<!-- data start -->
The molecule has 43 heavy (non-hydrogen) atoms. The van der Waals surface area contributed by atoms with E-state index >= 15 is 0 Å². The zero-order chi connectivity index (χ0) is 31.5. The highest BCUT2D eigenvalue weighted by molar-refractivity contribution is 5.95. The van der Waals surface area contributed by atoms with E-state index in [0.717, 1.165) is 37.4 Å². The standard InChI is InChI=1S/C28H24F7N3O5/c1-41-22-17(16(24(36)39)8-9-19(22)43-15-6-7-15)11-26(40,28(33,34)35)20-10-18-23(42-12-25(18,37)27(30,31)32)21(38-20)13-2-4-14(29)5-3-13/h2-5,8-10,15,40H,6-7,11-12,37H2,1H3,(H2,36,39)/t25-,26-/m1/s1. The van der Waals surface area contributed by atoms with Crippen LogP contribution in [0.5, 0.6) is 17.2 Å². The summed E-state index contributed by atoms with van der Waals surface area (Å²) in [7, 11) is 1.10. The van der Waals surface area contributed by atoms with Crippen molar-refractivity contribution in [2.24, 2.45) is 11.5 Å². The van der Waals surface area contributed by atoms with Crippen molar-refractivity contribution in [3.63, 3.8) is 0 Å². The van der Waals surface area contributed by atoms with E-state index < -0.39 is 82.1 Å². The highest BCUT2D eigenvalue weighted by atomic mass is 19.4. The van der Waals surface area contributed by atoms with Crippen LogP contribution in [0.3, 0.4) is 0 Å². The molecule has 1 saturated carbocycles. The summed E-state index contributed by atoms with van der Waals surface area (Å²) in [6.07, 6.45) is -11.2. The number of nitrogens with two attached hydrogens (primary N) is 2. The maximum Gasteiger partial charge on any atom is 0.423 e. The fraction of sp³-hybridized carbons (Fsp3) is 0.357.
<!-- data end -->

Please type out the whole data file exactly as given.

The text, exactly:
The molecule has 43 heavy (non-hydrogen) atoms. The van der Waals surface area contributed by atoms with E-state index >= 15 is 0 Å². The zero-order chi connectivity index (χ0) is 31.5. The highest BCUT2D eigenvalue weighted by molar-refractivity contribution is 5.95. The van der Waals surface area contributed by atoms with E-state index in [0.717, 1.165) is 37.4 Å². The standard InChI is InChI=1S/C28H24F7N3O5/c1-41-22-17(16(24(36)39)8-9-19(22)43-15-6-7-15)11-26(40,28(33,34)35)20-10-18-23(42-12-25(18,37)27(30,31)32)21(38-20)13-2-4-14(29)5-3-13/h2-5,8-10,15,40H,6-7,11-12,37H2,1H3,(H2,36,39)/t25-,26-/m1/s1. The van der Waals surface area contributed by atoms with Crippen LogP contribution in [0.5, 0.6) is 17.2 Å². The summed E-state index contributed by atoms with van der Waals surface area (Å²) in [7, 11) is 1.10. The van der Waals surface area contributed by atoms with Crippen molar-refractivity contribution in [2.24, 2.45) is 11.5 Å². The van der Waals surface area contributed by atoms with Crippen molar-refractivity contribution in [3.63, 3.8) is 0 Å². The van der Waals surface area contributed by atoms with E-state index < -0.39 is 82.1 Å². The highest BCUT2D eigenvalue weighted by atomic mass is 19.4. The van der Waals surface area contributed by atoms with Crippen LogP contribution in [0.3, 0.4) is 0 Å². The molecule has 1 saturated carbocycles. The summed E-state index contributed by atoms with van der Waals surface area (Å²) in [6.07, 6.45) is -11.2. The number of nitrogens with two attached hydrogens (primary N) is 2. The maximum Gasteiger partial charge on any atom is 0.423 e. The fraction of sp³-hybridized carbons (Fsp3) is 0.357.